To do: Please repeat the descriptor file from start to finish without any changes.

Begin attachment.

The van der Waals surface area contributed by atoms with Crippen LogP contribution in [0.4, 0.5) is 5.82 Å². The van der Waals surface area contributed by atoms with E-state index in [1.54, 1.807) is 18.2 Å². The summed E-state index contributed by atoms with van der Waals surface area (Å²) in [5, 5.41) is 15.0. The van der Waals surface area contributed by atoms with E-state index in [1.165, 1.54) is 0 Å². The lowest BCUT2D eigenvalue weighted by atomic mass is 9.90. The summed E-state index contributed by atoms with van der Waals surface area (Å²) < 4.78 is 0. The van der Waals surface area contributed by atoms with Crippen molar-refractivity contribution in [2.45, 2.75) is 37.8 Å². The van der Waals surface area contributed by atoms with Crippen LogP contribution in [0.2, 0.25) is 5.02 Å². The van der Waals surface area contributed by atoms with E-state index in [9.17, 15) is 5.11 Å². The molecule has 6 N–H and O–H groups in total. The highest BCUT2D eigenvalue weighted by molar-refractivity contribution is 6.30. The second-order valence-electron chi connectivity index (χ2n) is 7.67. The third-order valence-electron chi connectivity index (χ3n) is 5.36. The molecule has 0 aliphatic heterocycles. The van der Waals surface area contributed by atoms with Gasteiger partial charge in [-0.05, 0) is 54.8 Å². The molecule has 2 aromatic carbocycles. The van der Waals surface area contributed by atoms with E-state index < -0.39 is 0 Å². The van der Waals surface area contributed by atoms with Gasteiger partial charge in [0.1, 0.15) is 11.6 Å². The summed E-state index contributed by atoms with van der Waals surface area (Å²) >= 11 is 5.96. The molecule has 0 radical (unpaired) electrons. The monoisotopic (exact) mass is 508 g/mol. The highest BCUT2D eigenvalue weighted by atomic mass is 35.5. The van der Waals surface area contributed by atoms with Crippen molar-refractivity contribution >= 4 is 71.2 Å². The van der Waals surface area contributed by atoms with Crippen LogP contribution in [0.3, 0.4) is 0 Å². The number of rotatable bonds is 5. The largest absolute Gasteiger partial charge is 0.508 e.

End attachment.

The van der Waals surface area contributed by atoms with Crippen LogP contribution in [0.4, 0.5) is 5.82 Å². The van der Waals surface area contributed by atoms with E-state index in [1.54, 1.807) is 18.2 Å². The summed E-state index contributed by atoms with van der Waals surface area (Å²) in [5, 5.41) is 15.0. The van der Waals surface area contributed by atoms with E-state index in [1.165, 1.54) is 0 Å². The lowest BCUT2D eigenvalue weighted by atomic mass is 9.90. The summed E-state index contributed by atoms with van der Waals surface area (Å²) < 4.78 is 0. The van der Waals surface area contributed by atoms with Crippen molar-refractivity contribution in [2.45, 2.75) is 37.8 Å². The van der Waals surface area contributed by atoms with Crippen LogP contribution in [0.2, 0.25) is 5.02 Å². The van der Waals surface area contributed by atoms with E-state index in [9.17, 15) is 5.11 Å². The molecule has 6 N–H and O–H groups in total. The highest BCUT2D eigenvalue weighted by molar-refractivity contribution is 6.30. The second-order valence-electron chi connectivity index (χ2n) is 7.67. The third-order valence-electron chi connectivity index (χ3n) is 5.36. The molecule has 0 aliphatic heterocycles. The van der Waals surface area contributed by atoms with Gasteiger partial charge in [-0.05, 0) is 54.8 Å². The molecule has 2 aromatic carbocycles. The van der Waals surface area contributed by atoms with E-state index < -0.39 is 0 Å². The van der Waals surface area contributed by atoms with Gasteiger partial charge in [0.1, 0.15) is 11.6 Å². The summed E-state index contributed by atoms with van der Waals surface area (Å²) >= 11 is 5.96. The molecule has 0 radical (unpaired) electrons. The monoisotopic (exact) mass is 508 g/mol. The highest BCUT2D eigenvalue weighted by atomic mass is 35.5. The van der Waals surface area contributed by atoms with Crippen molar-refractivity contribution >= 4 is 71.2 Å². The van der Waals surface area contributed by atoms with Crippen LogP contribution in [0.3, 0.4) is 0 Å². The number of rotatable bonds is 5. The largest absolute Gasteiger partial charge is 0.508 e.